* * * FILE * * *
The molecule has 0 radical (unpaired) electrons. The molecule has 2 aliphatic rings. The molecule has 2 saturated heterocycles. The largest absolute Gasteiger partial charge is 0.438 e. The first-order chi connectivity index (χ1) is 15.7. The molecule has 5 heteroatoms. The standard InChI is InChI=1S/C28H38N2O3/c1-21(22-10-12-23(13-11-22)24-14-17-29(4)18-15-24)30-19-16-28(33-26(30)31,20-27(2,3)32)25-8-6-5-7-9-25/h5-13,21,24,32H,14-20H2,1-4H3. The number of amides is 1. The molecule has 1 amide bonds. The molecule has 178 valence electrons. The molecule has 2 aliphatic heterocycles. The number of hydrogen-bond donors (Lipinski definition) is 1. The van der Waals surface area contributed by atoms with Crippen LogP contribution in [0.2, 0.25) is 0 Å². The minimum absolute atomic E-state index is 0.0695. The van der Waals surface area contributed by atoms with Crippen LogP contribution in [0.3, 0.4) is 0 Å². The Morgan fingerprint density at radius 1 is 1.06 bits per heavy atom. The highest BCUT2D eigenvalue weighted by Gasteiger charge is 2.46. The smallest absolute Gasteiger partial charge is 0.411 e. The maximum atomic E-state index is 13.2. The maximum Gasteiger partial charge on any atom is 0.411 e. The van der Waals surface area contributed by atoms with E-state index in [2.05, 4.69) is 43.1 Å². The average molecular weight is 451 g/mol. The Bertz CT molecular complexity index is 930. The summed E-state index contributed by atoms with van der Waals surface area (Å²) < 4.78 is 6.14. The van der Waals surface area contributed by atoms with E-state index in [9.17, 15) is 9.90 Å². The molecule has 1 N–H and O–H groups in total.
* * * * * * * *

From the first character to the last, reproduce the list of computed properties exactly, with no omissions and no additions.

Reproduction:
The molecule has 0 radical (unpaired) electrons. The molecule has 2 aliphatic rings. The molecule has 2 saturated heterocycles. The largest absolute Gasteiger partial charge is 0.438 e. The first-order chi connectivity index (χ1) is 15.7. The molecule has 5 heteroatoms. The standard InChI is InChI=1S/C28H38N2O3/c1-21(22-10-12-23(13-11-22)24-14-17-29(4)18-15-24)30-19-16-28(33-26(30)31,20-27(2,3)32)25-8-6-5-7-9-25/h5-13,21,24,32H,14-20H2,1-4H3. The number of amides is 1. The molecule has 1 amide bonds. The molecule has 178 valence electrons. The molecule has 2 aliphatic heterocycles. The number of hydrogen-bond donors (Lipinski definition) is 1. The van der Waals surface area contributed by atoms with Crippen LogP contribution in [0.2, 0.25) is 0 Å². The minimum absolute atomic E-state index is 0.0695. The van der Waals surface area contributed by atoms with Crippen LogP contribution in [0.3, 0.4) is 0 Å². The Morgan fingerprint density at radius 1 is 1.06 bits per heavy atom. The highest BCUT2D eigenvalue weighted by Gasteiger charge is 2.46. The smallest absolute Gasteiger partial charge is 0.411 e. The maximum atomic E-state index is 13.2. The maximum Gasteiger partial charge on any atom is 0.411 e. The van der Waals surface area contributed by atoms with E-state index in [2.05, 4.69) is 43.1 Å². The average molecular weight is 451 g/mol. The Bertz CT molecular complexity index is 930. The summed E-state index contributed by atoms with van der Waals surface area (Å²) < 4.78 is 6.14. The van der Waals surface area contributed by atoms with E-state index in [9.17, 15) is 9.90 Å². The molecule has 1 N–H and O–H groups in total.